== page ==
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Currently, I think my best option is to use std::set_intersection, and then check if the size of the smaller input is the same as the number of elements filled by set_intersection.

Is there a better solution?

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up vote 24 down vote accepted

Try this:

if (std::includes(set_one.begin(), set_one.end(),
                  set_two.begin(), set_two.end()))
// ...

About includes().

The includes() algorithm compares two sorted sequences and returns true if every element in the range [start2, finish2) is contained in the range [start1, finish1). It returns false otherwise. includes() assumes that the sequences are sorted using operator<(), or using the predicate comp.

runs in

At most ((finish1 - start1) + (finish2 - start2)) * 2 - 1 comparisons are performed.

Plus O(nlog(n)) for sorting vectors. You want get it any faster then that.

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I believe std::set_intersection will perform the same as above (i.e. (2 * (count1 + count2)) - 1 operations) – Nim Nov 1 '10 at 11:25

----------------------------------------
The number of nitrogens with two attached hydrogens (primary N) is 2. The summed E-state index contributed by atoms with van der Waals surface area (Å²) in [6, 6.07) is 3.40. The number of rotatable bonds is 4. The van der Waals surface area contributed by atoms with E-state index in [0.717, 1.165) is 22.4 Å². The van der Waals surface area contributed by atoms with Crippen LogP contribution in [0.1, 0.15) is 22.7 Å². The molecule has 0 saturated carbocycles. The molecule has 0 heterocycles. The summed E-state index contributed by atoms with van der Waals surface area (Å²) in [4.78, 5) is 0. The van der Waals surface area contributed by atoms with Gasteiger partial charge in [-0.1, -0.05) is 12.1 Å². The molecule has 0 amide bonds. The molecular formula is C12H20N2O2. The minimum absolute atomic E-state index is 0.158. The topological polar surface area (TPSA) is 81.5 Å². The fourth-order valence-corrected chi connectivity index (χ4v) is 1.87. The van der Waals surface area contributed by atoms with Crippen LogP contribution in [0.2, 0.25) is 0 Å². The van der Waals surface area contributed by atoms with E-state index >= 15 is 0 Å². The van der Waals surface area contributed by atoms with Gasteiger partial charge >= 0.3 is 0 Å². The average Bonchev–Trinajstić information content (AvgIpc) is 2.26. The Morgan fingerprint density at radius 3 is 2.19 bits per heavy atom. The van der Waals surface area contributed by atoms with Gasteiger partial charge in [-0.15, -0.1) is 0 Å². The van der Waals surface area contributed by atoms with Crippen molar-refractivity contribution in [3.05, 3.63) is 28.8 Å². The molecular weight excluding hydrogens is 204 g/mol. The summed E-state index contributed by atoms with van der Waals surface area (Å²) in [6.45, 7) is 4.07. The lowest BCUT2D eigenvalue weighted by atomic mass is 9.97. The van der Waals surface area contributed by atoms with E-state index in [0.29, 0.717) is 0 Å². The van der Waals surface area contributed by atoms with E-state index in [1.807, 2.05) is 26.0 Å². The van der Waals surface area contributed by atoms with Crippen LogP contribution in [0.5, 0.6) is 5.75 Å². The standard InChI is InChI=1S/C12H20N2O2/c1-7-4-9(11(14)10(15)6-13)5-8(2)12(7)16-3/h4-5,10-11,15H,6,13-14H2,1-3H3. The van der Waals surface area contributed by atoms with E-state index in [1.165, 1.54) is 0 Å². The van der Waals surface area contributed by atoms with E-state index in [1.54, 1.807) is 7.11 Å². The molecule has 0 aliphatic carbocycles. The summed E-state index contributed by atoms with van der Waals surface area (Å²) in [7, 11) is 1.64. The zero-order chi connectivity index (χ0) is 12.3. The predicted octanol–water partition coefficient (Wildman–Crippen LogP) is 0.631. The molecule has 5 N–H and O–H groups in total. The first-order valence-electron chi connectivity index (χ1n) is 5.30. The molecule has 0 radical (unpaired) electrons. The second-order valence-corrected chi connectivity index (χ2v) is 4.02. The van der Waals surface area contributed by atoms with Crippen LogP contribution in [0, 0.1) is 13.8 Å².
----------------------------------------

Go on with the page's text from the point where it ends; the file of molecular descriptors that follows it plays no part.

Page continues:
Well worst case is the same, but if the result is false the includes will do it's job much faster. And you also use one more vector in intersection. As the names suggest set_intersection should be used for finding that intersection and includes for checking if one set is subset of another. – Klark Nov 1 '10 at 11:55
if your data is in std::set you could use std::set_difference – Krishna_Oza Jan 16 '15 at 11:14
set_intersection and set_difference are symmetric operations, where includes is asymmetric. They cannot be substituted for each other. – dascandy Jun 2 at 15:07

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